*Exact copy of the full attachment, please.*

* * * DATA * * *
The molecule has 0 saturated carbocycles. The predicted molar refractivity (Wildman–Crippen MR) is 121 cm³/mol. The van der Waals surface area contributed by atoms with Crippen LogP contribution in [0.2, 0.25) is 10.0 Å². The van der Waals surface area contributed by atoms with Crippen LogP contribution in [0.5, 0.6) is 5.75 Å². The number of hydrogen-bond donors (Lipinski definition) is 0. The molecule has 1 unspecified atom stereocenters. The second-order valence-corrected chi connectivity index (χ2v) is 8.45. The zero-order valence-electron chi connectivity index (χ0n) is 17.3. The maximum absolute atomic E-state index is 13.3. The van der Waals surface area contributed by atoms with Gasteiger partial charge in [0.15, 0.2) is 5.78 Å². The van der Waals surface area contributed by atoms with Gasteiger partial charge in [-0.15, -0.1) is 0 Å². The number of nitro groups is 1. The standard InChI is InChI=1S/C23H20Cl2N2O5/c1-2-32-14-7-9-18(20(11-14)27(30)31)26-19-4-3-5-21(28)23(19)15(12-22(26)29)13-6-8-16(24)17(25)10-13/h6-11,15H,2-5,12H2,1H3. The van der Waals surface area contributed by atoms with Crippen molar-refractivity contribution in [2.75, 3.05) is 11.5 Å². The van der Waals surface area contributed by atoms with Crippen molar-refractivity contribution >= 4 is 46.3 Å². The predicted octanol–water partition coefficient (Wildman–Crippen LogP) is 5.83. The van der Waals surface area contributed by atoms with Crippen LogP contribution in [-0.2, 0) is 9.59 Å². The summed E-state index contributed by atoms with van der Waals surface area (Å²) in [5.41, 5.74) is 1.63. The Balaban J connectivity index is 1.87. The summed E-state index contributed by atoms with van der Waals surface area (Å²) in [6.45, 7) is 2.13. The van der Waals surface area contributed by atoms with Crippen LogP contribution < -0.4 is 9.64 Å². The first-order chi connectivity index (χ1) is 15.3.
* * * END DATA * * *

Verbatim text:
The molecule has 0 saturated carbocycles. The predicted molar refractivity (Wildman–Crippen MR) is 121 cm³/mol. The van der Waals surface area contributed by atoms with Crippen LogP contribution in [0.2, 0.25) is 10.0 Å². The van der Waals surface area contributed by atoms with Crippen LogP contribution in [0.5, 0.6) is 5.75 Å². The number of hydrogen-bond donors (Lipinski definition) is 0. The molecule has 1 unspecified atom stereocenters. The second-order valence-corrected chi connectivity index (χ2v) is 8.45. The zero-order valence-electron chi connectivity index (χ0n) is 17.3. The maximum absolute atomic E-state index is 13.3. The van der Waals surface area contributed by atoms with Gasteiger partial charge in [0.15, 0.2) is 5.78 Å². The van der Waals surface area contributed by atoms with Gasteiger partial charge in [-0.15, -0.1) is 0 Å². The number of nitro groups is 1. The standard InChI is InChI=1S/C23H20Cl2N2O5/c1-2-32-14-7-9-18(20(11-14)27(30)31)26-19-4-3-5-21(28)23(19)15(12-22(26)29)13-6-8-16(24)17(25)10-13/h6-11,15H,2-5,12H2,1H3. The van der Waals surface area contributed by atoms with Crippen molar-refractivity contribution in [2.75, 3.05) is 11.5 Å². The van der Waals surface area contributed by atoms with Crippen molar-refractivity contribution >= 4 is 46.3 Å². The predicted octanol–water partition coefficient (Wildman–Crippen LogP) is 5.83. The van der Waals surface area contributed by atoms with Crippen LogP contribution in [-0.2, 0) is 9.59 Å². The summed E-state index contributed by atoms with van der Waals surface area (Å²) in [5.41, 5.74) is 1.63. The Balaban J connectivity index is 1.87. The summed E-state index contributed by atoms with van der Waals surface area (Å²) in [6.45, 7) is 2.13. The van der Waals surface area contributed by atoms with Crippen LogP contribution < -0.4 is 9.64 Å². The first-order chi connectivity index (χ1) is 15.3.